A realist investigation of the impact of Healthy Start on the diets of low-income pregnant women in the UK

Ohly, Heather orcid iconORCID: 0000-0002-2493-5834 (2018) A realist investigation of the impact of Healthy Start on the diets of low-income pregnant women in the UK. Doctoral thesis, University of Central Lancashire.

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Healthy Start is the United Kingdom government’s food voucher programme for low-income, pregnant women and young children. Eligible women receive vouchers worth £3.10 per week, which can be exchanged for fruit and vegetables, plain cow’s milk or infant formula. There has been no robust evaluation of the impact of Healthy Start on nutritional outcomes since its introduction in 2006. Therefore, this study aimed to explore potential outcomes of the programme (including intended and unintended outcomes) and develop explanations for how and why these outcomes might occur.
A realist review was conducted in two iterative and overlapping stages: 1) developing theories or hypotheses about how the Healthy Start programme works, for who, in what circumstances and why; 2) testing those theories using relevant evidence from existing studies of Healthy Start and a similar food voucher programme in the United States. The review findings comprised three ‘evidence-informed programme theories’ about how low-income pregnant women use Healthy Start vouchers and why.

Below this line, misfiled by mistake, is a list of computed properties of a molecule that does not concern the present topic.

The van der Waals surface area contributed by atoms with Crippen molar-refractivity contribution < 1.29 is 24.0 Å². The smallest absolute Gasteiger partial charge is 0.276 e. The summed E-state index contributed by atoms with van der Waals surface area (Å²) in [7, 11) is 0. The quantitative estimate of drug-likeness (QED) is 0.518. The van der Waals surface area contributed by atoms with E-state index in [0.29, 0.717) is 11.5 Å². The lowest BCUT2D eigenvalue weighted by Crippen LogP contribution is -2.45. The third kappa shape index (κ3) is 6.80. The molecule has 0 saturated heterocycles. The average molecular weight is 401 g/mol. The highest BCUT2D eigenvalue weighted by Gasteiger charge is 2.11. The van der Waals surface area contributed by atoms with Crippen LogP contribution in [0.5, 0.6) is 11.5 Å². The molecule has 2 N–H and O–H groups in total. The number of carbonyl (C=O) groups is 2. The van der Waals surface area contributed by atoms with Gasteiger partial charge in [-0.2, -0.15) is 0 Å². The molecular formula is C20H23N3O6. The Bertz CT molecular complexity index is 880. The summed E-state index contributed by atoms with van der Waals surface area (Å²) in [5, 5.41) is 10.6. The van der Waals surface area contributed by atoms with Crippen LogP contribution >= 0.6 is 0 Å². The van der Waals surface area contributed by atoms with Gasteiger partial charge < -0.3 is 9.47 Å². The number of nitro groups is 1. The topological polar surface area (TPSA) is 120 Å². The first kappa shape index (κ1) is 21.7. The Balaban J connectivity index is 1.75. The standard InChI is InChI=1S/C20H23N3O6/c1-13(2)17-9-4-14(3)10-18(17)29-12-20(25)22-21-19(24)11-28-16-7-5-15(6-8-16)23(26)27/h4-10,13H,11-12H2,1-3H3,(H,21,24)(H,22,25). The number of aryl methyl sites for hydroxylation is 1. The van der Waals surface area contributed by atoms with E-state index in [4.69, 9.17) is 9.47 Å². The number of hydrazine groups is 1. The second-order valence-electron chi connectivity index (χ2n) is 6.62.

A qualitative study was undertaken to further refine and consolidate the programme theories derived from the realist review, and to develop new and emerging programme theories. Semi-structured interviews were conducted with 11 low-income women from North West England, who received Healthy Start vouchers during pregnancy. An innovative combination of realist interview techniques and vignettes was used to communicate and exchange theories with low-income women. A realist logic of analysis was applied to generate clear and transparent linkages between outcomes and explanations. Five ‘evidence-based programme theories’ were developed to explain why low-income pregnant women may experience one or more of the following outcomes from the Healthy Start programme: dietary improvements, shared benefits, financial assistance, stockpiling formula, misuse of vouchers.
These programme theories were integrated with existing behaviour change theories and an overarching theoretical model for Healthy Start was developed. This model illustrates the combination of context and resources needed to generate the intended outcome of dietary improvements for low-income pregnant women, and the mechanisms by which this outcome may be generated.

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